The record-setting car was equipped with a harness bar, racing seats, and five-point harnesses for safety, but was otherwise stock. The car was a ZR1 coupe (a convertible will be available as well) with the eight-speed automatic transmission (Chevy will also offer a seven-speed manual) and ZTK Performance Package. The package adds a larger carbon fiber rear-wing spoiler, front splitter, Michelin Pilot Sport Cup 2 summer tires, and special suspension tuning.
The ZR1 is powered by a 6.2-liter supercharged V8 that produces a titanic 755 horsepower and 715 pound-feet of torque. Chevy claims the supercharger is more efficient than any of its previous systems. The ZR1 also boasts 13 radiators to keep everything cool during aggressive driving.
At VIR, all of this came together in a supercar-stomping show of force. The ZR1 beat the lap record set just days before by the Ford GT, a purebred supercar that costs around $450,000 (the ZR1 starts at $122,990 with the ZTK package). The Chevy lapped the track 1:37 seconds faster than the Ford. The new lap record was set a few days after Ford GTs beat Corvettes in the Rolex 24 at Daytona, so you could say Chevy got itself a little payback.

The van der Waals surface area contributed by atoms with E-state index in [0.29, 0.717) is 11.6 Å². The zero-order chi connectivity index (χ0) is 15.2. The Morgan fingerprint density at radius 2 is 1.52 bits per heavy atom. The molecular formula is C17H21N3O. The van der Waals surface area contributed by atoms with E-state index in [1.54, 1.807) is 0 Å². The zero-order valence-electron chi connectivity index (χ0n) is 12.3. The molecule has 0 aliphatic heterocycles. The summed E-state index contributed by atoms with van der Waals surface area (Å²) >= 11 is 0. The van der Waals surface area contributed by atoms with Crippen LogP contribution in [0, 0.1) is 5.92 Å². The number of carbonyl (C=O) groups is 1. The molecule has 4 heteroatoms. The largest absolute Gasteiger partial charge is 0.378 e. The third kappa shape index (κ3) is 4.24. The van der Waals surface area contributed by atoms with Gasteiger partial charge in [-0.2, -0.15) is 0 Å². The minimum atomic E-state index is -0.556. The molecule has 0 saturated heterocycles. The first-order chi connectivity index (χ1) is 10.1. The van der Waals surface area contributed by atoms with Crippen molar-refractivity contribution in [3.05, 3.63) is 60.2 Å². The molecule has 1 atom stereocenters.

Besides beating eternal rival Ford, the ZR1 topped the Dodge Viper ACR’s 2:40.02 lap time. In a clear demonstration of what 150 more horsepower and more aggressive aerodynamic aids can do, the ZR1 also obliterated the 2:39.77 time of the Z06, the previous top-dog Corvette. Not bad for a car with an automatic transmission.
If today’s Corvette is this quick around a track, we can only imagine what the rumored mid-engined ‘Vette will be like. Moving the engine from the front to the middle of the car offers numerous performance benefits, which is why Ferrari, Lamborghini, and McLaren like to do it. But considering the blistering speed of the ZR1 (not to mention the Z06), does Chevy even need to bother with a mid-engined Corvette?
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